An essay by Courtney Desiree Morris on Louisiana, her grandmother, drugs, feeling alive, and finding one’s queer tribe. I roll my hips like the Mississippi, joints loose and easy, feeling light and free. I cannot remember the last time I felt this way. That makes me sad. I accept this insight and let it go […]
The music emanating from a storefront church in Brooklyn was a death knell: Once my grandmother heard it, her childhood was over.
“Here it is: Women are the gravity stopping humanity from drifting off aimlessly into the void. We mothers, sisters, daughters, aunts, grandmothers — women — are the backbone of the world.”
A meditation on the nature of grief, at a time when the whole world seems to be grieving.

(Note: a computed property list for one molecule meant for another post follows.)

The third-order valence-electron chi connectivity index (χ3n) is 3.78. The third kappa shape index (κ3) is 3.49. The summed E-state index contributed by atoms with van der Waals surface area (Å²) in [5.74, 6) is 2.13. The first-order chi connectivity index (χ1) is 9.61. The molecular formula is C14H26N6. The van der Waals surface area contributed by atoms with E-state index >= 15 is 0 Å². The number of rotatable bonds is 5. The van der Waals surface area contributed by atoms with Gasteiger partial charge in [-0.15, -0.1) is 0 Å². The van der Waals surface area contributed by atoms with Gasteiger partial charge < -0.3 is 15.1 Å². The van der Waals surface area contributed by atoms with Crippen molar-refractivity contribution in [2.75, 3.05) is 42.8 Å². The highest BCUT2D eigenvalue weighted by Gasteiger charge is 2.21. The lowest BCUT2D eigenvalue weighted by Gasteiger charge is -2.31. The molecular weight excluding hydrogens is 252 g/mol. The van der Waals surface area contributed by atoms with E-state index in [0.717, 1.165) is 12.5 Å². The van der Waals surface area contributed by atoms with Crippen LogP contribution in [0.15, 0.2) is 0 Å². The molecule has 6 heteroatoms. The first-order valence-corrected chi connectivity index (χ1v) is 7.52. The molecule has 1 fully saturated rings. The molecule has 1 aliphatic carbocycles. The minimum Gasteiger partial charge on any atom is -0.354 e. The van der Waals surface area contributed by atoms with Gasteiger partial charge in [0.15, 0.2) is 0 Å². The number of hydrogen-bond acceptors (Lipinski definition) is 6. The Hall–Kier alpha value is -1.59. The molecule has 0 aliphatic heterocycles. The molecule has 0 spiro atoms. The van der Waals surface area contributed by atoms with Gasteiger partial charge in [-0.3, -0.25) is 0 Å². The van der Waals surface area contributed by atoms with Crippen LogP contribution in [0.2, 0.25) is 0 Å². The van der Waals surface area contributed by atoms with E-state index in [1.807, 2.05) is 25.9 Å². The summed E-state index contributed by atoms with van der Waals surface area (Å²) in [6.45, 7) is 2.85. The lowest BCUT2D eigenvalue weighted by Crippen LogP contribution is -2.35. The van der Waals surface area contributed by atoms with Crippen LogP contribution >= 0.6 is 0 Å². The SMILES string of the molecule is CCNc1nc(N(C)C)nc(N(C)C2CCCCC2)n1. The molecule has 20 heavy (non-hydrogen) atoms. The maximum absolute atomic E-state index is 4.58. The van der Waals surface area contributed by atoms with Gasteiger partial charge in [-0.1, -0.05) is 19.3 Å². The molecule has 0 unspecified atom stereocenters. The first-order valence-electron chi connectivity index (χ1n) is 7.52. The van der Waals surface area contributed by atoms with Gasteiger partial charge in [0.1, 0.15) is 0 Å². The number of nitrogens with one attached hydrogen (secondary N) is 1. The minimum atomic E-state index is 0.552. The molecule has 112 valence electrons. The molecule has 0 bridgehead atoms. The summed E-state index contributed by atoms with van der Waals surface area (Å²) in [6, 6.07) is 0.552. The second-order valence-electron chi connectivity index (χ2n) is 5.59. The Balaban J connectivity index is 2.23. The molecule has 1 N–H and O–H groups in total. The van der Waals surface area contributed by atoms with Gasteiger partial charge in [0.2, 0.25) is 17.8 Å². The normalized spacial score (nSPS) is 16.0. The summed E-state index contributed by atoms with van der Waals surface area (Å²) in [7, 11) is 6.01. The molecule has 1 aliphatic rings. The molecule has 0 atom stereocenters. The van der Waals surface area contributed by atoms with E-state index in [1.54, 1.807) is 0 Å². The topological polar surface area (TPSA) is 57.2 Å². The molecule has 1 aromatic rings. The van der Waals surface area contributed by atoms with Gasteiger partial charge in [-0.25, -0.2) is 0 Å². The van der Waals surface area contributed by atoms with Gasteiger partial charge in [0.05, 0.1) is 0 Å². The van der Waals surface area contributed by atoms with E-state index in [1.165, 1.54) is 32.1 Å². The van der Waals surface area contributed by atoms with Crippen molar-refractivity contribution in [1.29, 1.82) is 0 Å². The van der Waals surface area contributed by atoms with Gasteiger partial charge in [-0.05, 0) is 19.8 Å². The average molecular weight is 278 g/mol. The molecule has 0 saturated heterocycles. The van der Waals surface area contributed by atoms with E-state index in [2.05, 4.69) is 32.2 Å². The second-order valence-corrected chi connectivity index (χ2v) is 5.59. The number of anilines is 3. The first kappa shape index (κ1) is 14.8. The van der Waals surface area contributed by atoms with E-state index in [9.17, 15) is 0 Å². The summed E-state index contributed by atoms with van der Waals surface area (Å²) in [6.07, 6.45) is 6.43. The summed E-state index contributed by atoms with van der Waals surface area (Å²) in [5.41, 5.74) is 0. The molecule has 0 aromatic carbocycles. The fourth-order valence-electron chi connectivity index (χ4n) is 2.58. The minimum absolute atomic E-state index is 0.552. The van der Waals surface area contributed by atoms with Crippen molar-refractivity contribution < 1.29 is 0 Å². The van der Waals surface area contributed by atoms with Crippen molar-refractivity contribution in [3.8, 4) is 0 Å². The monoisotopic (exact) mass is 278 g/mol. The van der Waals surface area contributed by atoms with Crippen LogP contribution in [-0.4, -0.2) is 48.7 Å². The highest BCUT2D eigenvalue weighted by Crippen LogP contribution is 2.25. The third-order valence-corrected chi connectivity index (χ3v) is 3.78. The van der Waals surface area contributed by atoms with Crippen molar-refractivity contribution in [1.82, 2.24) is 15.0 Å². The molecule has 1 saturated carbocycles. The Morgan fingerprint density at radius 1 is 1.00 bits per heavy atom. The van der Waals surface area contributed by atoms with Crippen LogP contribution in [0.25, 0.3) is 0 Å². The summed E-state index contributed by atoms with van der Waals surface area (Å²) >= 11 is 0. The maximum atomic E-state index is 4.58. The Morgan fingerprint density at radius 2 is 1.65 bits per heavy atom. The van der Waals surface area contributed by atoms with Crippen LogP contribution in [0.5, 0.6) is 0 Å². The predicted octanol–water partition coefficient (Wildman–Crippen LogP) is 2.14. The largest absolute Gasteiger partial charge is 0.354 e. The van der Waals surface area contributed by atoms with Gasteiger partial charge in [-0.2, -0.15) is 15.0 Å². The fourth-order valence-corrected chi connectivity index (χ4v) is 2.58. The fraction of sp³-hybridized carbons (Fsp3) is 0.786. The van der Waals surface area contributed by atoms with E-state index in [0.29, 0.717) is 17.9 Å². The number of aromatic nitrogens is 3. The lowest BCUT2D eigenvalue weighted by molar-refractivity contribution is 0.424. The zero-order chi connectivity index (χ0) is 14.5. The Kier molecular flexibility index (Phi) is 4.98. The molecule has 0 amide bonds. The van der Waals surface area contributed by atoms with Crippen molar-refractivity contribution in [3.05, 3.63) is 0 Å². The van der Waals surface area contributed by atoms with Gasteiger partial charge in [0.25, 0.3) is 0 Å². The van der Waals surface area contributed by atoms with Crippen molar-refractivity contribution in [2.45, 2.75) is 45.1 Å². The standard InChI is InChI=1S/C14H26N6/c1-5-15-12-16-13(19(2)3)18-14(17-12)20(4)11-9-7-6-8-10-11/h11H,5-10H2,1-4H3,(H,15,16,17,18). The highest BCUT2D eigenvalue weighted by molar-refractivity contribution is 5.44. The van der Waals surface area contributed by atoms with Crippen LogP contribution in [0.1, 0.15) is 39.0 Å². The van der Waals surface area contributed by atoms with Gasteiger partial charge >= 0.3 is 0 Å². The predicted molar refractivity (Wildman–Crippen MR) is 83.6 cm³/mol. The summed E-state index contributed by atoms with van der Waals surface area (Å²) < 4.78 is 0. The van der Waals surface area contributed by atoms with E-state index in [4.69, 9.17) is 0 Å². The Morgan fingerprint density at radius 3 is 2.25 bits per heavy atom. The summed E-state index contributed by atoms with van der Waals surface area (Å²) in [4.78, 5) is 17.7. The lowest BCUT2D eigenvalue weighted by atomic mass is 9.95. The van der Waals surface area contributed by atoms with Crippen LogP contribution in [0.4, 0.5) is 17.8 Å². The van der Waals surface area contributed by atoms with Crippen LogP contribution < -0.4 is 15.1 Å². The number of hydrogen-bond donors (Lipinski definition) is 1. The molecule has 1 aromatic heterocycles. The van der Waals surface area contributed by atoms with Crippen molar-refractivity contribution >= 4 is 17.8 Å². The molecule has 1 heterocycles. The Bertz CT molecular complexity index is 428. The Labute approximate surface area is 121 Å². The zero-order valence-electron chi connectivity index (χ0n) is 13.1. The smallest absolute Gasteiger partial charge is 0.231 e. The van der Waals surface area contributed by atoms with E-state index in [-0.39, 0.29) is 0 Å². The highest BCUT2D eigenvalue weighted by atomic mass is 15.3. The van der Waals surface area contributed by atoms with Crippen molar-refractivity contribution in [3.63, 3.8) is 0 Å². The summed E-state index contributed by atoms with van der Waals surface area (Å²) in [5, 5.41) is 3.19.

As Anne Liu Kellor says goodbye to her Chinese grandmother in the hospital, she taps into buried memories and family trauma.
Mary Wang recalls the ways in which she and her family in China conspired to hide her grandmother’s cancer diagnosis from her.
‘We had had many arguments, but he was my brother; he had always been my brother.’
Dara Bramson’s grandmother decided to donate her brain to science, so Bramson visited the donation center to learn how iot all works.